10. Allan H. Meltzer, 1963. "The Demand for Money: The Evidence from the Time Series," Journal of Political Economy, University of Chicago Press, University of Chicago Press, vol. 71, pages 219.
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Cited by:
  1. Schuh, Scott & Stavins, Joanna, 2010. "Why are (some) consumers (finally) writing fewer checks? The role of payment characteristics," Journal of Banking & Finance, Elsevier, Elsevier, vol. 34(8), pages 1745-1758, August.
  2. John Bagnall & David Bounie & Kim P. Huynh & Anneke Kosse & Tobias Schmidt & Scott Schuh & Helmut Stix, 2014. "Consumer Cash Usage: A Cross-Country Comparison with Payment Diary Survey Data," Working Papers, Oesterreichische Nationalbank (Austrian Central Bank) 192, Oesterreichische Nationalbank (Austrian Central Bank).
  3. Ardizzi, Guerino, 2013. "Card versus cash: empirical evidence of the impact of payment card interchange fees on end users’ choice of payment methods," MPRA Paper 48088, University Library of Munich, Germany, revised 25 May 2013.
  4. Susana da Silva Brito & Fátima Teresa Sol Murta, 2012. "The Effect of the ATM and the POS in the Demand for Money in Europe," Book Chapters, Institute of Economic Sciences.
  5. von Kalckreuth, Ulf & Schmidt, Tobias & Stix, Helmut, 2011. "Using cash to monitor liquidity: Implications for payments, currency demand and withdrawal behavior," Discussion Paper Series 1: Economic Studies 2011,22, Deutsche Bundesbank, Research Centre.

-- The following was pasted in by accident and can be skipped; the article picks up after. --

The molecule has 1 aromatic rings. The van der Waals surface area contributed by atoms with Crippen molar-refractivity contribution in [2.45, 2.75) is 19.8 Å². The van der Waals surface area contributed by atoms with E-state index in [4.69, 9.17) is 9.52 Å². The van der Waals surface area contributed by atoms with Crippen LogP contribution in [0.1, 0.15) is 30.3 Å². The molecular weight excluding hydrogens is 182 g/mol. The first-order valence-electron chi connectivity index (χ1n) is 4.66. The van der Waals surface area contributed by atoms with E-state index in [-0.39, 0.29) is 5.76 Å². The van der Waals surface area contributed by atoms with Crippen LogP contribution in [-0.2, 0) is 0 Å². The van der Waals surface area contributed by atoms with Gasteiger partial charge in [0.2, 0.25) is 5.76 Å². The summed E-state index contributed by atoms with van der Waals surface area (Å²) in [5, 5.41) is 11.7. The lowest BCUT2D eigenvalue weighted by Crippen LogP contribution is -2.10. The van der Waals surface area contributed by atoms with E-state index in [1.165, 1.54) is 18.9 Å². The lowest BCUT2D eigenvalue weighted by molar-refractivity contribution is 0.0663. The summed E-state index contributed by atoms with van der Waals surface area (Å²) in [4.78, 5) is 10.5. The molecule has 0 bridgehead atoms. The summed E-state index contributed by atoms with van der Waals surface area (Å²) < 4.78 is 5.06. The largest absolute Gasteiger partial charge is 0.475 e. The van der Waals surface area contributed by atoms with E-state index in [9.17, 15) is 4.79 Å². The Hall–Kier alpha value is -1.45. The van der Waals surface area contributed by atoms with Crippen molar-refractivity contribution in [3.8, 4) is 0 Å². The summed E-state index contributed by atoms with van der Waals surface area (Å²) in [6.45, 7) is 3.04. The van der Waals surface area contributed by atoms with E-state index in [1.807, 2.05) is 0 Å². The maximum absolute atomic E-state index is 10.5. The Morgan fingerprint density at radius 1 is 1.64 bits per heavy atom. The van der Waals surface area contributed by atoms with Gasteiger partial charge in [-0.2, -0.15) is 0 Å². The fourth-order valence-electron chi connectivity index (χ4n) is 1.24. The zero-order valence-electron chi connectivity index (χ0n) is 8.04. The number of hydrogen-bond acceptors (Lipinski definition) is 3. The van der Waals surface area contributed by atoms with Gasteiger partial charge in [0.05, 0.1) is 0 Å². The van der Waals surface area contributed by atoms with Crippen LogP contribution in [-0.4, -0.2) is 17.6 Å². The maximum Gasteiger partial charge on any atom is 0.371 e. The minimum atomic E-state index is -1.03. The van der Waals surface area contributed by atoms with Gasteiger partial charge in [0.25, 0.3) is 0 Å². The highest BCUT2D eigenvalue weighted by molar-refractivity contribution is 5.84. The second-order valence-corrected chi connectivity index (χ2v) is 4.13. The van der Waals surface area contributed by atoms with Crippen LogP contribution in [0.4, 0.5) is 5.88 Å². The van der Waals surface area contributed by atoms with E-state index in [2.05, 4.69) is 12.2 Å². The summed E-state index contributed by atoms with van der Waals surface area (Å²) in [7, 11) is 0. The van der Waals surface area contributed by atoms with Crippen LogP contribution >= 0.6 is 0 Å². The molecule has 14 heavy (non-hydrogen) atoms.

6. Alvarez, Fernando & Lippi, Francesco, 2013. "The demand of liquid assets with uncertain lumpy expenditures," Journal of Monetary Economics, Elsevier, Elsevier, vol. 60(7), pages 753-770.
  7. Von Kalckreuth, Ulf & Schmidt, Tobias & Stix, Helmut, 2009. "Choosing and using payment instruments: evidence from German microdata," Working Paper Series, European Central Bank 1144, European Central Bank.
  8. Bar-Ilan, Avner & Marion, Nancy, 2013. "Demand for cash with intra-period endogenous consumption," Journal of Economic Dynamics and Control, Elsevier, Elsevier, vol. 37(12), pages 2668-2678.
  9. Aleksander Berentsen & Samuel Huber & Alessandro Marchesiani, 2014. "Financial innovations, money demand, and the welfare cost of inflation," ECON - Working Papers, Department of Economics - University of Zurich 136, Department of Economics - University of Zurich.
  10. Yassine Bouhdaoui & David Bounie, 2012. "Modeling the Share of Cash Payments in the Economy: An Application to France," International Journal of Central Banking, International Journal of Central Banking, International Journal of Central Banking, vol. 8(4), pages 175-195, December.
  11. Hiroshi Fujiki & Migiwa Tanaka, 2009. "Demand for Currency, New Technology and the Adoption of Electronic Money: Evidence Using Individual Household Data," IMES Discussion Paper Series 09-E-27, Institute for Monetary and Economic Studies, Bank of Japan.